Red Sox 8, Braves 6: Red Sox...win?

Dale Zanine-USA TODAY Sports

The Red Sox...won a game. What?

It had to end some time. After ten awful games, the Red Sox have finally winners again, defeating the Atlanta Braves 8-6.

Ten games ago, we got the worst of both worlds. Clay Buchholz had shown in the first six weeks of the season that there was something clearly wrong with him, but the Red Sox just kept throwing him out there time and again. He was typically bad that night on the mound, but with the help of some defense and a good deal of luck, he somehow managed to escape with a passable six inning, three-run performance (with some 13 baserunners). Still, the Red Sox lost, leaving them one game poorer in the standings while still having to suffer another Buchholz start five games later.

And, as it would happen, five games after that. Today. If that was the worst of both worlds, today is the best. Or, at least, preferable. The Red Sox won, and while Clay Buchholz still didn't show any real signs of improvement, he did manage the sort of complete and total collapse that should finally have him onto the disabled list and out of the rotation. Completely incapable of finding the zone with any consistency, Buchholz issued three walks and a 400-foot out in the first couple innings, then coughed up three runs on three more walks and as many hits in the third. He would come back out for the fourth, but was only allowed to walk a sixth and seventh batter, giving up a double in between, before being mercifully removed from the game.

With both runners eventually scoring off Burke Badenhop, Buchholz would finish the day with six earned runs in three-plus innings of work. A true disaster start and, with the Red Sox having only scored one run through the first three innings, enough for a loss.

As has been happening these last couple games, though, the Red Sox were actually able to put together some actual offense. It all happened with two outs in the fifth inning. Daniel Nava worked a seven-pitch walk off of Ervin Santana, then moved to third when Brock Holt came up with a double to right field. Xander Bogaerts loaded the bases with a walk of his own, and Dustin Pedroia got the Red Sox back on the board with a big 0-2 hit, slapping a single in front of Justin Upton in left field.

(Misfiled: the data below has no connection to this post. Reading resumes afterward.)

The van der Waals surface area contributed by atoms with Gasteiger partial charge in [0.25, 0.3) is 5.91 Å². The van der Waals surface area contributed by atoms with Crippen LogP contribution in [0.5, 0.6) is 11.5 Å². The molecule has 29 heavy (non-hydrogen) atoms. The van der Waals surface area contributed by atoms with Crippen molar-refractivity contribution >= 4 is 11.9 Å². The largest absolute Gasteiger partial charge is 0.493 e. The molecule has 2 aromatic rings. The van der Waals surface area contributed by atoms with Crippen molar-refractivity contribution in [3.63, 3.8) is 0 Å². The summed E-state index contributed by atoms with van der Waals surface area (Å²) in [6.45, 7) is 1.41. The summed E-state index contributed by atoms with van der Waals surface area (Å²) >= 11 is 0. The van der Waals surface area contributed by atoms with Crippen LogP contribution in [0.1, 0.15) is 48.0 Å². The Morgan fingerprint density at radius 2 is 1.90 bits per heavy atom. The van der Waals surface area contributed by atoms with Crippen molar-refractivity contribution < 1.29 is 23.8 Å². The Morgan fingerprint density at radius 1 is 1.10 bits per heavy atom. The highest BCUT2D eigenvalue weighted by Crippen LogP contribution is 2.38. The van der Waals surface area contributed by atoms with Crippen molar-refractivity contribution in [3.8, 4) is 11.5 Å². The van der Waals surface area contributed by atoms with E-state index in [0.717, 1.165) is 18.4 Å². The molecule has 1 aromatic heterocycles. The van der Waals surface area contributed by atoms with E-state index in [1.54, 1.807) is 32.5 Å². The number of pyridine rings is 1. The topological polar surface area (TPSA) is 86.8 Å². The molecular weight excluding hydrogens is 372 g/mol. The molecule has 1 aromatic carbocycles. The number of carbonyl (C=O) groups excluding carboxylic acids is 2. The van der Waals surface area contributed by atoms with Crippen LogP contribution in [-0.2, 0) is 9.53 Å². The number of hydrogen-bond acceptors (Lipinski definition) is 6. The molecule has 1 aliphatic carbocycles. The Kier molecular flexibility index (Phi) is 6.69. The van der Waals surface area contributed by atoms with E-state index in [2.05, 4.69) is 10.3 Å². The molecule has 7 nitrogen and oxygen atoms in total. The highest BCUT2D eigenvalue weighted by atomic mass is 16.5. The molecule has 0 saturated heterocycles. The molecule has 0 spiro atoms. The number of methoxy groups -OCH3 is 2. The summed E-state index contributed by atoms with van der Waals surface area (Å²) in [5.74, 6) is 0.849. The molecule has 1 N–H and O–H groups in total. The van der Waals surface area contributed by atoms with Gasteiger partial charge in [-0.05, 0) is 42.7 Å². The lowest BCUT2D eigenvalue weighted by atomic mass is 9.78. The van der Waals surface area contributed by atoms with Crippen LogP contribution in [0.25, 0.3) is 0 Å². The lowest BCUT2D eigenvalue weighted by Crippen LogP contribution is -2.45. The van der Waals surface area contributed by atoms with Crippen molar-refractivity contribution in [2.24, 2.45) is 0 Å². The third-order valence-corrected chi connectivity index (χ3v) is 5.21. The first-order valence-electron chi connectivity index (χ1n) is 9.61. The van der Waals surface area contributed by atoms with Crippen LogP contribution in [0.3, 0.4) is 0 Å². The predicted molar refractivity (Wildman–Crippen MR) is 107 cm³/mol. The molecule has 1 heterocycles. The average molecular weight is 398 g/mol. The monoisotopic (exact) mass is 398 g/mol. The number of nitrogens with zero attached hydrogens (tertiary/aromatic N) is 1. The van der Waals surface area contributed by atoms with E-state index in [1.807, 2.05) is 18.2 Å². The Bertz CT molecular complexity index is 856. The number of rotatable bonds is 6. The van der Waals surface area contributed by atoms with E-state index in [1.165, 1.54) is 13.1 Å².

Still, the Red Sox were down by three, leaving the big at bat to fall to none other than Big Papi. And as he has done so many times before, Boston's longest-tenured player came through in a big way. The mistake pitch was a curveball that hung up about waist high, and while it was outside, Ortiz did not make the mistake of trying to hook it, instead meeting it at just the right time and depositing it into the first row of seats past the left field wall, tying the game at six-a-side.

Of course, the Red Sox have been in late-innings tie games during this losing streak. They've made for some of the worst losses, in fact, particularly on the road. This time, however, they had another savior: Ian Thomas. No, he doesn't play for Boston, but Atlanta. The 27-year-old rookie reliever came into the game and, frankly, struck an impressive caricature of Clay Buchholz on the mound. It's difficult to describe just how wild Thomas was. It was all Gerald Laird could do to keep his pitches from sailing to the backstop, and sometimes he couldn't even do that.

Amusingly enough, it was actually an infield single which got the rally started off Thomas, with Brock Holt beating out the sluggish reliever to first. But from there, Thomas went to a three-ball count against every single batter. Xander Bogaerts drew a walk on a pitch that would have been behind a left-handed batter, then moved to second and Holt to third on an equally wild pitch. Dustin Pedroia joined the walk club, and while David Ortiz could not quite blow the game open (he did miss a 3-1 meatball) his fly ball to deep right field was enough to bring the go-ahead run home. A.J. Pierzynski added a single off a diving Andrelton Simmons' glove, and the Red Sox actually led by two with nine outs to go.

There would be some level of providence involved in those final outs. Jason Heyward would lead off the eighth inning with a hard hit to center field, but Jackie Bradley closed fast and fired the ball back in to second. The play at second was close as is, but Heyward slid well past the bag, and Dustin Pedroia applied the tag before he could dive back in, wiping away what could have been a big baserunner. The Braves would put another man on in the ninth against Koji Uehara, finally pitching in a save situation again, but a quick ground ball resulted in a double play, and the Red Sox finally, finally found themselves back in the win column.

They're 1-10 over there last 11 games. But at least for today they're 1-0.

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